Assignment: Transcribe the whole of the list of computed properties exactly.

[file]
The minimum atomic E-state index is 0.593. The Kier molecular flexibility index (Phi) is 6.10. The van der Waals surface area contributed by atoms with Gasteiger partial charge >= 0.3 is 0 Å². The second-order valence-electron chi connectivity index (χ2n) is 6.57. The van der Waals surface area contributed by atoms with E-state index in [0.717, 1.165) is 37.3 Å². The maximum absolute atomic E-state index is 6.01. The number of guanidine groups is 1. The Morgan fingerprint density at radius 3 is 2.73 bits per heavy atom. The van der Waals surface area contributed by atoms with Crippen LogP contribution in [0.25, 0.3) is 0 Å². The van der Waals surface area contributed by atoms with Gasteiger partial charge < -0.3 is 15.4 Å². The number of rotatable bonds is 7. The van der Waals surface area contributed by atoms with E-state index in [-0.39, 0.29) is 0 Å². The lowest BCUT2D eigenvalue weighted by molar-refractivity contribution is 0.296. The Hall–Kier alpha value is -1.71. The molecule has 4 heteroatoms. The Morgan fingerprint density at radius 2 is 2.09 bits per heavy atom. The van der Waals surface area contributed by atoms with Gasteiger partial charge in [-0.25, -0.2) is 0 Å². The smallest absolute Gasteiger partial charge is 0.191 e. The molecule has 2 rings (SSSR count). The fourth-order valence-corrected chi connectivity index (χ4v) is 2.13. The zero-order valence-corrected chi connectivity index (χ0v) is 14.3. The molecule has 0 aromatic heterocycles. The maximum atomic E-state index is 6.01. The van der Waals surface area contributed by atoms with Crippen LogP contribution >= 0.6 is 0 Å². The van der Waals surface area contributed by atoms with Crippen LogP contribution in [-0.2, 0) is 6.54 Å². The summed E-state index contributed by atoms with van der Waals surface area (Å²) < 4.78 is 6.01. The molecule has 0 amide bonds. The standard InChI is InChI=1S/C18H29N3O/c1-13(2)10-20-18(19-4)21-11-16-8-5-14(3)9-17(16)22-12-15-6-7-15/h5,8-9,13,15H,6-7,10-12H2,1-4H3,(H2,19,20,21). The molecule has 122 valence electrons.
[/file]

The minimum atomic E-state index is 0.593. The Kier molecular flexibility index (Phi) is 6.10. The van der Waals surface area contributed by atoms with Gasteiger partial charge >= 0.3 is 0 Å². The second-order valence-electron chi connectivity index (χ2n) is 6.57. The van der Waals surface area contributed by atoms with E-state index in [0.717, 1.165) is 37.3 Å². The maximum absolute atomic E-state index is 6.01. The number of guanidine groups is 1. The Morgan fingerprint density at radius 3 is 2.73 bits per heavy atom. The van der Waals surface area contributed by atoms with Crippen LogP contribution in [0.25, 0.3) is 0 Å². The van der Waals surface area contributed by atoms with Gasteiger partial charge < -0.3 is 15.4 Å². The number of rotatable bonds is 7. The van der Waals surface area contributed by atoms with E-state index in [-0.39, 0.29) is 0 Å². The lowest BCUT2D eigenvalue weighted by molar-refractivity contribution is 0.296. The Hall–Kier alpha value is -1.71. The molecule has 4 heteroatoms. The Morgan fingerprint density at radius 2 is 2.09 bits per heavy atom. The van der Waals surface area contributed by atoms with Gasteiger partial charge in [-0.25, -0.2) is 0 Å². The smallest absolute Gasteiger partial charge is 0.191 e. The molecule has 2 rings (SSSR count). The fourth-order valence-corrected chi connectivity index (χ4v) is 2.13. The zero-order valence-corrected chi connectivity index (χ0v) is 14.3. The molecule has 0 aromatic heterocycles. The maximum atomic E-state index is 6.01. The van der Waals surface area contributed by atoms with Crippen LogP contribution >= 0.6 is 0 Å². The van der Waals surface area contributed by atoms with Crippen LogP contribution in [-0.2, 0) is 6.54 Å². The summed E-state index contributed by atoms with van der Waals surface area (Å²) < 4.78 is 6.01. The molecule has 0 amide bonds. The standard InChI is InChI=1S/C18H29N3O/c1-13(2)10-20-18(19-4)21-11-16-8-5-14(3)9-17(16)22-12-15-6-7-15/h5,8-9,13,15H,6-7,10-12H2,1-4H3,(H2,19,20,21). The molecule has 122 valence electrons.